Is there a Christmas tree shortage this year?

Despite the media hype, consumers will have trees to choose from.

A Christmas tree field.
Michigan is the third leading state for Christmas tree production in the U.S. Photo by Bert Cregg, MSU.

Like the Macy’s Thanksgiving Day parade, the “Grab your wallet, there’s a Christmas tree shortage,” story on the evening news has become an annual holiday event. The headline “Christmas Tree Shortage Because of Supply Chain” might have grabbed your attention recently. I did a quick search on YouTube and found news stories on “Christmas tree shortages” going back at least eight years. So, is this year different? Are we finally going to see the Christmas tree apocalypse? Not likely. Christmas tree supplies will be tighter this year for a variety of reasons, but consumers that are looking for a real Christmas tree should be able to find one.

The tightening of current Christmas tree markets reflects long-term trends within the Christmas tree industry and surging demand associated with the COVID-19 pandemic. The Christmas tree industry in Michigan and the U.S. has struggled with weak prices for years. According to USDA statistics, the number of Christmas trees harvested in the U.S. declined by 27% between 2002 and 2017. During roughly the same time (2000-2014), acreage in Christmas trees in Michigan (third largest producer in the nation) declined by nearly 50%, and the number of farms decreased from 830 to 560.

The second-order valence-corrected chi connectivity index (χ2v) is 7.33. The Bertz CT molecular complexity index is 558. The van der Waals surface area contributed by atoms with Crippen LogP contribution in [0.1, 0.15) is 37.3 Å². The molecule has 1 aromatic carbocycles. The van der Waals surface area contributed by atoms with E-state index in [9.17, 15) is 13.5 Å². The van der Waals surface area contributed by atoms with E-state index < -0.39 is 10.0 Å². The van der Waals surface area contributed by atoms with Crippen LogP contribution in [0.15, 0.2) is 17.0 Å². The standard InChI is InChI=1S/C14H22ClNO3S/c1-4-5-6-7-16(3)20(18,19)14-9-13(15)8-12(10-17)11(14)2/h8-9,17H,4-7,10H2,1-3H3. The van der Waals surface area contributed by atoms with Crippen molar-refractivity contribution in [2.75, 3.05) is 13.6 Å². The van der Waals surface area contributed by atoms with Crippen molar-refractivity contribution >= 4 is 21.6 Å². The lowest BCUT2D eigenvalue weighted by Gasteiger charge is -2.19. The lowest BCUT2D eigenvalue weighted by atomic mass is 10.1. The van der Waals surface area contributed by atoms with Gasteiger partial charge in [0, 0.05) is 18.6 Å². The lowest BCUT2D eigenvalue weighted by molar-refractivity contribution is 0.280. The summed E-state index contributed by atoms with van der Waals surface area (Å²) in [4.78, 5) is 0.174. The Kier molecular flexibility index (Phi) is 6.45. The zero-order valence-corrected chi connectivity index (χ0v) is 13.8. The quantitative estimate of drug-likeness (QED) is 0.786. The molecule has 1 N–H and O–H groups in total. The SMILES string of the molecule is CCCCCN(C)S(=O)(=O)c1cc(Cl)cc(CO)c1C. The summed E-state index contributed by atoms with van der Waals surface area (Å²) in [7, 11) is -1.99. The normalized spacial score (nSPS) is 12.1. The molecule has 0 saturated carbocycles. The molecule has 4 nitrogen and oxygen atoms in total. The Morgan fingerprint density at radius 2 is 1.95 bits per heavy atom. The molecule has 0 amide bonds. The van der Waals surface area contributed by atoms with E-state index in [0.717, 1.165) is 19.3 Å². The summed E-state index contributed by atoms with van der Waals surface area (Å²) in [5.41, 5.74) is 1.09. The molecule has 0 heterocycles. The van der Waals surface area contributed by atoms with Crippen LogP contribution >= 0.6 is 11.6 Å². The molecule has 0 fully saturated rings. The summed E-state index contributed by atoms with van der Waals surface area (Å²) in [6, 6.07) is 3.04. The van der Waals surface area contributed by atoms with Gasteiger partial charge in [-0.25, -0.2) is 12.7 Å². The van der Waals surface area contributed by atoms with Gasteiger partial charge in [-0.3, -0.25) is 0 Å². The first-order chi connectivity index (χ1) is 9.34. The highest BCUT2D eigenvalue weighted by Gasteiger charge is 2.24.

During the 2020 holiday season, demand for real Christmas trees surged as families stayed closer to home. Sales were especially brisk for choose-and-cut farms as families looked not only for a tree, but a safe outdoor activity as well. In 2021, it is likely that most of these customers will be back for another real tree. This continued strong demand coupled with increases in production and transportation costs means that Christmas trees, like nearly everything else, will cost a little more this year.

Unlike toilet paper in the spring of 2020, real Christmas trees will not disappear. However, Michigan State University Extension recommends consumers shop early for the best selection. Consumers may also want to broaden their options and consider a range of species or tree sizes when selecting their trees. Many choose-and-cut farms have their own websites and Facebook pages that list their operating days and hours, so it’s good to check ahead to make sure they are open before heading out with the family.

The Michigan Christmas Tree Association, which represents real tree growers in the state, has a locator map on their website to help consumers find a choose-and-cut farm or pre-cut Christmas tree near them. You can even find out what Christmas tree matches your personality through their fun online quiz!

Screenshot of the Michigan Christmas Tree Association website.
Visit the the Michigan Christmas Tree Association website to find a Christmas tree farm near you or take their quiz to find a tree that best matches your personality.

Those that have traditionally purchased artificial trees should consider purchasing a real Christmas tree from a local retailer or a choose-and-cut farm to support farmers in their local community; after all, it's Christmas: Keep it real! Choosing a real tree is a family-friendly activity that can be a new, fun tradition for your family. Grab your hot cocoa and enjoy the season!

More information on selecting and caring for your Christmas tree from MSU Extension

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